Also, the Firefox font settings (Preferences → Fonts and Colors) don’t work. Well, maybe they work for choosing the default sans-serif font, but they don’t help if a website’s CSS explicitly lists Helvetica first. (As they often do, which is perhaps a testament to the Mac-centrism of most web developers. I even found this pattern in my own website’s CSS, which probably dates back to when I was a Mac user.)

Also, be aware that Chrome uses its own system for managing fonts, different from Firefox’s. If you test Chrome, you’ll get different results.

12 responses to this post.

  1. […] « Customizing fonts in Firefox on Linux […]


    • Posted by Kenneth on May 11, 2020 at 8:16 AM

      Why not use the Installer for Microsoft TrueType core fonts < ttf-mscorefonts-installer >


  2. Posted by godzigga on May 11, 2020 at 11:35 PM

    A few things that caused you a little bit of struggle and is the reason you couldn’t get your substitutions to work across the board.

    First, the Fontconfig README (etc/fonts/conf.d) says:

    “Each file in this directory is a fontconfig configuration file. Fontconfig scans this directory, loading all files of the form [0-9][0-9]*.conf… The files are loaded in numeric order, the structure of the configuration has led to the following conventions in usage:… Files beginning with: 30 through 39 | Contain: family substitution”

    So naming your file something like “3[0-9]-[filename].conf” (don’t forget the hyphen between the ] [)would have allowed loaded your user space .conf file to be properly loaded into the system side .conf file.

    Second, you put your .conf into “~/.config/fontconfig/” and it should have been in “~/.config/fontconfig/conf.d/”.

    Putting both of them together would mean you would have created a file at “~/.config/fontconfig/conf.d/3[0-9]-[filename].conf”. For example, mine is “~/.config/fontconfig/conf.d/31-aliases.conf”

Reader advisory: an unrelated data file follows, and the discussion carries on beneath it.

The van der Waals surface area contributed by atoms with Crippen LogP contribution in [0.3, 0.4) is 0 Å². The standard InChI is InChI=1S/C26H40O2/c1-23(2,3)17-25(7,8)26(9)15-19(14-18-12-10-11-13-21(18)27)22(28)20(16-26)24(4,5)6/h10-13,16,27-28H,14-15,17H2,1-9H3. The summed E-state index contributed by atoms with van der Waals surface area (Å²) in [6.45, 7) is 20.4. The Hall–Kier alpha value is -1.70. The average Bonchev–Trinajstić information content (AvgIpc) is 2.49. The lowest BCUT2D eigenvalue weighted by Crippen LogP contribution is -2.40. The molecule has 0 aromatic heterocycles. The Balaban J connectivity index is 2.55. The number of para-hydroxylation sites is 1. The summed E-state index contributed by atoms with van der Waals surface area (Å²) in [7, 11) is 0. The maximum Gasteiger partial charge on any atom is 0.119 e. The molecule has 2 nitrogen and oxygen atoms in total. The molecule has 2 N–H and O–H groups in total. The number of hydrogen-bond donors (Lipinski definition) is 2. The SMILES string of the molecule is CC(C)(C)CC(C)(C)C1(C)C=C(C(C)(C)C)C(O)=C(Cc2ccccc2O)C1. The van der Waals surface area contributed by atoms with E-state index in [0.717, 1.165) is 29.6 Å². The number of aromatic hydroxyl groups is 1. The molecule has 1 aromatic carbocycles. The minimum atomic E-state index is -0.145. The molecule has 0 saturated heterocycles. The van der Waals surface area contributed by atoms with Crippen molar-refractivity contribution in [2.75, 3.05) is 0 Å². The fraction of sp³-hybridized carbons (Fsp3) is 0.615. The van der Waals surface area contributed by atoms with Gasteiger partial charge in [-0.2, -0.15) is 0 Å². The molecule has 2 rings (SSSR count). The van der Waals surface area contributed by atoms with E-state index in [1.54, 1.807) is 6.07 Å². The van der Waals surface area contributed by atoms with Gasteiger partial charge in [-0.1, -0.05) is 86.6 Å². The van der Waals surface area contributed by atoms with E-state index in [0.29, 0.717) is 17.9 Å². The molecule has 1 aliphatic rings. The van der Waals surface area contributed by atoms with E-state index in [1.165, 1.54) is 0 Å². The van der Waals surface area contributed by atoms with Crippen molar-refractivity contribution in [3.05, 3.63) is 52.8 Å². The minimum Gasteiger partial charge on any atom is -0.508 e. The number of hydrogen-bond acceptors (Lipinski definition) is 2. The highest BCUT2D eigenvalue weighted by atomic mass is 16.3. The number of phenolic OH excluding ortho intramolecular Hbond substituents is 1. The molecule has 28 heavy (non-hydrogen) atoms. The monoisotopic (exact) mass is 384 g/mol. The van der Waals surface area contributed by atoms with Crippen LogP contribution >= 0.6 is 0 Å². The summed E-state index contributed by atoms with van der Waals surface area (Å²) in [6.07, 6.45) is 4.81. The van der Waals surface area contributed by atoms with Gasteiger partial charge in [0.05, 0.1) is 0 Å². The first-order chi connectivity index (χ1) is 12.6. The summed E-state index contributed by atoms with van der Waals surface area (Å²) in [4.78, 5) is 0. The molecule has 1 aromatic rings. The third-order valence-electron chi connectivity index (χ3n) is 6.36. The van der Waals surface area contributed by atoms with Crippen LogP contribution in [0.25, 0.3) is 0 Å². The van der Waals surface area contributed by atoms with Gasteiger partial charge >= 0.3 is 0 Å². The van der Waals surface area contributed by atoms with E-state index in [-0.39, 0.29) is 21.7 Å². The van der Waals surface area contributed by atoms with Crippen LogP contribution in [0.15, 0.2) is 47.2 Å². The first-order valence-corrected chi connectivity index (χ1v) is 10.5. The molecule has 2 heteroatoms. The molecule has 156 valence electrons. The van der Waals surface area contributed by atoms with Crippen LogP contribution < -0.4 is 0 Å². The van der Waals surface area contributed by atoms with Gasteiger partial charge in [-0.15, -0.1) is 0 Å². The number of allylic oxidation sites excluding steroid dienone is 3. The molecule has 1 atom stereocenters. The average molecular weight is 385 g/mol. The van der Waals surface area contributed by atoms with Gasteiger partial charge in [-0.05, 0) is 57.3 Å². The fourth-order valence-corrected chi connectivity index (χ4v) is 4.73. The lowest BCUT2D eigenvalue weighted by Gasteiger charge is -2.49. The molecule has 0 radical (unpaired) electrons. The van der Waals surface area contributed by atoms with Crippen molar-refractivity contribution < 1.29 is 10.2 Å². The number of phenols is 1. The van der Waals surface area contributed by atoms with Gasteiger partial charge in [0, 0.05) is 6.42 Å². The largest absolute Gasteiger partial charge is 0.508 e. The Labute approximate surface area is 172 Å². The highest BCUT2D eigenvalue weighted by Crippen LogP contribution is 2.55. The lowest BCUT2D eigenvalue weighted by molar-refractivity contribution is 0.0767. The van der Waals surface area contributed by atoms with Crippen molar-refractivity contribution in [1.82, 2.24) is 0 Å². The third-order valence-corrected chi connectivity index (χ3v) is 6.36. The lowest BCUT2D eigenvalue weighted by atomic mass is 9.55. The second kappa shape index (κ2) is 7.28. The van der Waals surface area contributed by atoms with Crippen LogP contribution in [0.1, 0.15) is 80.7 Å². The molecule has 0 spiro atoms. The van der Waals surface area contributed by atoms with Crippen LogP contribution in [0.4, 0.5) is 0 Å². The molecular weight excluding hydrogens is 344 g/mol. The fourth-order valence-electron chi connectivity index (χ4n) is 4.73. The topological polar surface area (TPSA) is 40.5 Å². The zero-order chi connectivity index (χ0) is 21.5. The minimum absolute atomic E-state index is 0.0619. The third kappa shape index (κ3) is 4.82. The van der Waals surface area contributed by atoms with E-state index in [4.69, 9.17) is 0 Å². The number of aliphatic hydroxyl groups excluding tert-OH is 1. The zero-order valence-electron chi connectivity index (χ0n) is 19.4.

For your XML, adding a few things to match Fontconfig’s known/expected elements, in case the parser doesn’t know to skip the empty elements. My .conf looks like:




    You can also add additional lines to replace default font families as well: [serif] [sans-serif] [monospace] [system-ui], etc.


    “Apparently fc-match Helvetica is supposed to show which font fontconfig chooses for Helvetica. This didn’t work for me. Running this command (with or without sudo) would always return “Nimbus Sans,” regardless of what Firefox was showing.”

    It was showing Nimbus Sans because you never successfully edited the system’s Fontconfig file due to the problems above. If you fix that, “fc-match Helvetica” (or “fc-match -s Helvetica” to show the replacement preference order) will properly show your selected replacement.

    Also, you should just need to run “fc-cache” to reload the cache and you may also need to restart some applications to get them to reload Fontconfig.


    If that is still a pain in the ass and isn’t working, you can run “sudo apt install font-manager”, launch Font Manager from Dash/Terminal, click the settings cog in the title bar, click on “Substitutions”, click the left + (if necessary), enter Helvetica into the text box labeled “Enter target family”, click the right +, keep the first drop down as “prefer”, enter the name of the font you want to be substituted for Helvetica, click save in the lower right corner, run “fc-cache” in the terminal, restart Firefox/Chrome, and when you pull up your test site in any browser it will display properly!